Early detection boosts the survival rate for oral cancer above 80%.

Yet the earliest symptoms of oral cancer are hard for many people to distinguish from common maladies like cold sores. What's the best way to detect it? Do something you should be doing anyway — get regular dental checkups! We're trained to find the signs of a potential problem via a quick, painless screening that can be done at your routine checkup. We can also schedule biopsies or other diagnostic tests if they're needed.

If you have concerns about oral cancer, please contact us or schedule an appointment for a consultation. You can learn more in the Dear Doctor magazine articles “Oral Cancer” and “Diet and Prevention of Oral Cancer.”


EarlyOrthodonticCareHelpedChildStarNolanGouldGetReadyforPrimeTime

Nolan Gould, who plays Luke on the popular TV comedy Modern Family, has beautiful, straight teeth. But in an exclusive interview with Dear Doctor magazine, the young actor said it wasn't always that way.

“My teeth used to be pretty messed up,” Nolan said. “I had two extra teeth when I was born. They hadn't come out (erupted) yet. And all the other teeth that were already there were starting to point backwards because it was getting so crowded in my mouth. At about the age of 7, I started going to the orthodontist to get my teeth checked.”

Age 7 may sound early for a visit to the orthodontist, but in fact that's exactly the age we recommend for a first orthodontic evaluation. Malocclusions (bad bites) often become noticeable around this time, as the child's permanent (adult) teeth erupt. We might already be able to see evidence of the following problems: crowding, too much space between teeth, protruding teeth, extra or missing teeth, and sometimes problems with jaw growth. So even if your child is too young for braces, it is not necessarily too early for an orthodontic evaluation.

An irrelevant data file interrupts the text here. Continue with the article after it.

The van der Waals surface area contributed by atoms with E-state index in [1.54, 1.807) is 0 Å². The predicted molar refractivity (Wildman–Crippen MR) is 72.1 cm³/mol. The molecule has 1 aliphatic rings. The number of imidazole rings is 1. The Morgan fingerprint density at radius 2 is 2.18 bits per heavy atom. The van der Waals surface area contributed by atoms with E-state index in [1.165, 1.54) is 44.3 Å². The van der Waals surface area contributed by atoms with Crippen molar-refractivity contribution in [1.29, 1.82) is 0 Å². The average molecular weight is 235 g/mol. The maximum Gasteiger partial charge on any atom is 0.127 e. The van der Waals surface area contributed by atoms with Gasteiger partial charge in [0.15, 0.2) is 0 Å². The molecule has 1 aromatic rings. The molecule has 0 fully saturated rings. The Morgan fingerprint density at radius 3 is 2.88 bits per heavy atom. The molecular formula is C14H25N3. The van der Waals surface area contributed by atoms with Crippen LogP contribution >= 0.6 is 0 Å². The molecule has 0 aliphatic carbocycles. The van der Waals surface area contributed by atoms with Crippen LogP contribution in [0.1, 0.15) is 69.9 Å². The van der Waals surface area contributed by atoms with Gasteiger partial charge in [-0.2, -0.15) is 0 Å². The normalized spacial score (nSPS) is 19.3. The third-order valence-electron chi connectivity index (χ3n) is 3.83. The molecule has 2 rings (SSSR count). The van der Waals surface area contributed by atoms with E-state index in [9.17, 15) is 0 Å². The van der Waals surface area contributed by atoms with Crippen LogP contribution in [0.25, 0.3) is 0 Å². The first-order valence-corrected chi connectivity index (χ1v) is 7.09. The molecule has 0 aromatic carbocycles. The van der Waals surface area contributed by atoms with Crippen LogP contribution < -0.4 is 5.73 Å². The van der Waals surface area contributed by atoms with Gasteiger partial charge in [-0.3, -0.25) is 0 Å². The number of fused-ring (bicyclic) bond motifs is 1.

This type of exam can spot subtle problems with jaw growth and emerging teeth while some baby teeth are still present. Early detection of orthodontic problems makes it easier to correct those problems in the long run. Waiting until all of the permanent teeth are in, or until facial growth is nearly complete, may make correction more difficult or even impossible. That's why the American Association of Orthodontists recommends that all children get a check-up with an orthodontist no later than age 7.

Orthodontic treatment itself usually begins between ages 7 and 14. Therapy that begins while a child is still growing, often referred to as “interceptive orthodontics,” helps produce optimal results. In Nolan's case, an early orthodontic evaluation allowed his orthodontist enough time to plan the most effective treatment. Nolan's two extra teeth were removed before they had a chance to push his other teeth even further out of alignment, and he was given orthodontic appliances which fit behind the teeth.

“You can remove them, which is really good for acting, especially because you can't see them. I can wear them 24/7 and nobody will ever notice.”

One thing that is noticeable, however, is Nolan's perfectly aligned smile!

If you would like to learn more about improving tooth alignment with orthodontics, please contact us to schedule an appointment for a consultation. To read Dear Doctor's entire interview with Nolan Gould, please see “Nolan Gould.” Dear Doctor also has more on an “Early Orthodontic Evaluation.”


By Advanced Dental Cosmetics
April 09, 2014
Category: Dental Procedures
SmileTransformationBeginsandEndsWithSmileDesign

Regardless of culture, the smile is a universal gesture of friendship and openness, and an important communication tool in your social and career relationships. But what if you’re not comfortable with your smile because of misaligned, damaged or missing teeth? That could have a dampening effect on your interactions with people and your own self-confidence.

Cosmetic dentistry can change all that — we have an arsenal of treatments that can rejuvenate your smile. We must first, though, develop a design plan, often involving multiple dental disciplines. It will definitely involve you — your desires, expectations and choices.

It begins with a thought-provoking discussion with our office. Generalities — “I want a beautiful smile” — aren’t enough. Effective planning begins with a clear perspective about your teeth: What do you like or dislike about them? If you could change anything, what would it be? These initial discussions help us specify your expectations.